Everyone loves a parade and everyone loves to breathe fresh air after a long winter. Unless and until the UIS passes the torch to another organization it will continue to do what it does best, organize the best parade in Montreal and extend its hand of friendship to the community. The future is always bright within the UIS, which looks forward to 2023 as it marches towards the 200th year of parades in Montreal.



‘Ripples’ – a reflection by Irish poet Rachel McCrum

This year’s featured writer is poet and performer, Rachel McCrum. Hear her in conversation with our new Joyicity editor, Samara O’Gorman on our YouTube channel. Here, her piece reflecting on this newsletter’s theme; ripples.

By Rachel McCrum, Irish poet & 2022 Festival Bloomsday’s spotlight writer

A stone is thrown into water. Impact causes an excited splash, joyful mess. The quick gravitational descent causes liquid to be pulled into the downwards movement, then thrown up. Kinetic energy, down and up and out. The stone disappears. A repeating movement fans out. A single vertical action creating multiple circular waves. Displacement from the status quo occurs. A disturbance propagating from an initial action, wider impact across the environment.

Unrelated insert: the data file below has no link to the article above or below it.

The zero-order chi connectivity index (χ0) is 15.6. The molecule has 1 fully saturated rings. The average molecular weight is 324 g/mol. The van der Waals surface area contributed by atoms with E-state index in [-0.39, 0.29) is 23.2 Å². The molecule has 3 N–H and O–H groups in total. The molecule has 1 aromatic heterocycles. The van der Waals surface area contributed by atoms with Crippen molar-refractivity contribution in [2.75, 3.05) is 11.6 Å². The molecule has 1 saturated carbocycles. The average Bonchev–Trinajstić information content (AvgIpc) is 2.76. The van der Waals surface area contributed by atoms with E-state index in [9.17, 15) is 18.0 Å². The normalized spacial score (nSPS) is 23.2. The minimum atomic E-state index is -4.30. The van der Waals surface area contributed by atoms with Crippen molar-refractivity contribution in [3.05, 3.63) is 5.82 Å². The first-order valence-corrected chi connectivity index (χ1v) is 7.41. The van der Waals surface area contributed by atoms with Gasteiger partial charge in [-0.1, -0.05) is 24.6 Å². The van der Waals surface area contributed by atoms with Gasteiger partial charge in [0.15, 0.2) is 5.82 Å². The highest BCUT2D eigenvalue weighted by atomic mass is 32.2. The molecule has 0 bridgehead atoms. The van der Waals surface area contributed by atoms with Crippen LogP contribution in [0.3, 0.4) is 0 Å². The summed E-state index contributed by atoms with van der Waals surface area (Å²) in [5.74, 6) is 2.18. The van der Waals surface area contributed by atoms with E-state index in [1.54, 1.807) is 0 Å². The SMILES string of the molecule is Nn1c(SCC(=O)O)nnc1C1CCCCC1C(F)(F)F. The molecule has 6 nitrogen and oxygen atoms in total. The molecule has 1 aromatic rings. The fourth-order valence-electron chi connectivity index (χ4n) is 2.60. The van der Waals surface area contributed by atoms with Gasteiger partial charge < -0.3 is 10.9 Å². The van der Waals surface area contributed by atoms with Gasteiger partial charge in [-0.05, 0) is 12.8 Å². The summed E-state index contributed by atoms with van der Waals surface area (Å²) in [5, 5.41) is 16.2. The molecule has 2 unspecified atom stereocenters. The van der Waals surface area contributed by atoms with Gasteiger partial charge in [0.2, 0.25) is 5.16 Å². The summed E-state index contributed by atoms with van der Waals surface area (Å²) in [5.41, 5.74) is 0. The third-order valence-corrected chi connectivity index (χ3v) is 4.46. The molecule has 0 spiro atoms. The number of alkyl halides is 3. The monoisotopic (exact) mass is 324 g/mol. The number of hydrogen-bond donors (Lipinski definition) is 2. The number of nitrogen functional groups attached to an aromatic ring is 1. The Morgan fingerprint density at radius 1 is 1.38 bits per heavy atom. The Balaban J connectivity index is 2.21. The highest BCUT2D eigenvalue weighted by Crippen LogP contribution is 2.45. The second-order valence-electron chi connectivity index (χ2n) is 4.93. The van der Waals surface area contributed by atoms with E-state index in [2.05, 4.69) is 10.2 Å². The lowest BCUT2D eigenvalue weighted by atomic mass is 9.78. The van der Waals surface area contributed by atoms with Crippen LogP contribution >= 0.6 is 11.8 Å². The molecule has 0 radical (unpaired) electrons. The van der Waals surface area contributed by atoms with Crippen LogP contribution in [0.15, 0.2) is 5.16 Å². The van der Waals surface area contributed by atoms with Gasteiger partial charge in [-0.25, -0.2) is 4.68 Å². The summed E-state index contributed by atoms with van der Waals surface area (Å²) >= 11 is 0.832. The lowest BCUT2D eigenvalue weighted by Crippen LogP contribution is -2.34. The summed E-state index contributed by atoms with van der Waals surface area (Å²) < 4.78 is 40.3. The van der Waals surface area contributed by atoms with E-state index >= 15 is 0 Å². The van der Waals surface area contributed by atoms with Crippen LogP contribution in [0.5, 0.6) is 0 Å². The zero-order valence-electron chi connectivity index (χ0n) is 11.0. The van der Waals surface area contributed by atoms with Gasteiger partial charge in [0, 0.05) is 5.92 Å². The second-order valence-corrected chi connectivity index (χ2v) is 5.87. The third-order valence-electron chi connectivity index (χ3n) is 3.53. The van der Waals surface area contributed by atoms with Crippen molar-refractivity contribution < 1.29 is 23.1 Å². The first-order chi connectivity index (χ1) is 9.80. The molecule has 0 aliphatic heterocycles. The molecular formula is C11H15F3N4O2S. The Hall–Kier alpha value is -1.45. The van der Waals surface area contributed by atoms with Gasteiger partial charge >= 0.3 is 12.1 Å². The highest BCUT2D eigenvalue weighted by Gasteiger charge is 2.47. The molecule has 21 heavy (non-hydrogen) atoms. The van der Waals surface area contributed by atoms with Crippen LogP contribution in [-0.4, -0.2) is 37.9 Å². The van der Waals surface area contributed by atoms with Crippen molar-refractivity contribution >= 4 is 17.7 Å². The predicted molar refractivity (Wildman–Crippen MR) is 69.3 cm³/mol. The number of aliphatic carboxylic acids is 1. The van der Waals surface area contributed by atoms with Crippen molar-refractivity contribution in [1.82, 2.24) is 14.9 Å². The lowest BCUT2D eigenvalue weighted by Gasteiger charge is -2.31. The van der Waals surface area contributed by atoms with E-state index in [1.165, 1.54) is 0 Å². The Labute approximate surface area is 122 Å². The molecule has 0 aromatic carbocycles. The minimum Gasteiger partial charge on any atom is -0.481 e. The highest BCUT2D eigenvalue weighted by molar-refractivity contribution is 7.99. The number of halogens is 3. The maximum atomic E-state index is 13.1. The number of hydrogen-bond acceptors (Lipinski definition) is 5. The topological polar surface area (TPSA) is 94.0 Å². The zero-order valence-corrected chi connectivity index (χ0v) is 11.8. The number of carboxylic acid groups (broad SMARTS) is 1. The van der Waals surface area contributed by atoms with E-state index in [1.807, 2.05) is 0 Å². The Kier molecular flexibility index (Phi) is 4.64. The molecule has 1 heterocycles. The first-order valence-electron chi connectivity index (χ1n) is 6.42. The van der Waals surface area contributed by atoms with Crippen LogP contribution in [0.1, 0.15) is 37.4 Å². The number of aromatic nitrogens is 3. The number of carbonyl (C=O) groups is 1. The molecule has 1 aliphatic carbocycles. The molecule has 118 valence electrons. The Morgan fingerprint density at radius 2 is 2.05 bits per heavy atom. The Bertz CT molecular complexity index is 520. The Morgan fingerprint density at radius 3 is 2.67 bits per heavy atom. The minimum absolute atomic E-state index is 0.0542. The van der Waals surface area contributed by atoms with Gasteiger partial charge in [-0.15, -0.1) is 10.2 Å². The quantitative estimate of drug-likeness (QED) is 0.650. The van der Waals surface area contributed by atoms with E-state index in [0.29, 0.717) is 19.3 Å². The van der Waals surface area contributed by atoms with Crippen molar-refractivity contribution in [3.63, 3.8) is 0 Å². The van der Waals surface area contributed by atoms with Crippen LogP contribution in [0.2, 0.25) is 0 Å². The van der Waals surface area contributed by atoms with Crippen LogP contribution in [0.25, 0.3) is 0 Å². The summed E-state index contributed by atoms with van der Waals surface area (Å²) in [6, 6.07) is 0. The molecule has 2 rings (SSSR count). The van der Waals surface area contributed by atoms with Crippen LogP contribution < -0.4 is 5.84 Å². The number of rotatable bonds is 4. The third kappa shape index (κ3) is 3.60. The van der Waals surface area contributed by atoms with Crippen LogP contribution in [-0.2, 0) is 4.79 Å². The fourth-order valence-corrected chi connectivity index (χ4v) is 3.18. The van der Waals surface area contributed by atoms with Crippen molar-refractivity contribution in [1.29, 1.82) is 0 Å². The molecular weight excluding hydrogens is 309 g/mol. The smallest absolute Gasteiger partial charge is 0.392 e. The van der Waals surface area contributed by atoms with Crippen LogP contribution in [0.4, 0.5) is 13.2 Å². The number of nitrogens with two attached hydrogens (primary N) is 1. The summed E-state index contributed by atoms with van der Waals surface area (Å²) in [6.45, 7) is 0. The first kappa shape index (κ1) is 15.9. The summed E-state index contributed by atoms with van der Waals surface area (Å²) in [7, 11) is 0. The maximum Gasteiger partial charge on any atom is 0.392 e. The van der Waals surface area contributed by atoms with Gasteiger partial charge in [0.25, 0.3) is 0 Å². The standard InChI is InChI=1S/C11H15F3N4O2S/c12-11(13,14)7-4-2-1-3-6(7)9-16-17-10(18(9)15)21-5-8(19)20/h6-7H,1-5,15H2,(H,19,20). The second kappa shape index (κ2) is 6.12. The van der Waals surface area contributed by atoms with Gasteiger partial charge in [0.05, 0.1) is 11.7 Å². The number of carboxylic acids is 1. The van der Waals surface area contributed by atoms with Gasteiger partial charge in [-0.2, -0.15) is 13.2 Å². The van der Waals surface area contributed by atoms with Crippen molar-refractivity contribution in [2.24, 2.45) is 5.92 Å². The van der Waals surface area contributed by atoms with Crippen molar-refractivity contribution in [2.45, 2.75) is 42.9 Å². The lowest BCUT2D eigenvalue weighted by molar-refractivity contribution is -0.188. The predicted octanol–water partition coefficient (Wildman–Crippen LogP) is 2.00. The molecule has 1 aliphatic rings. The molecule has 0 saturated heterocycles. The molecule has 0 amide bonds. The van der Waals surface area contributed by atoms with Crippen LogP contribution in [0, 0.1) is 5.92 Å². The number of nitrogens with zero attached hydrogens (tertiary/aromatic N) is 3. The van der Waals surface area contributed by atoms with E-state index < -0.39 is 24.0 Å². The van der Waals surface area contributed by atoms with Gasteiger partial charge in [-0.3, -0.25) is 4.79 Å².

A wind tugs across a pond. Breeze shivers in capillary waves. A dull slick of surface oil undulates into slow rainbows. A small, slight length. Dragging the water from one place to another. Hard work. Things budge, subtly. Diminish quickly.

A seductive, mischievous flicker of muscles under skin. To catch the eye.

A favoured ice cream. Violent bands of syrup spread through bland white. A disruption of the mundane.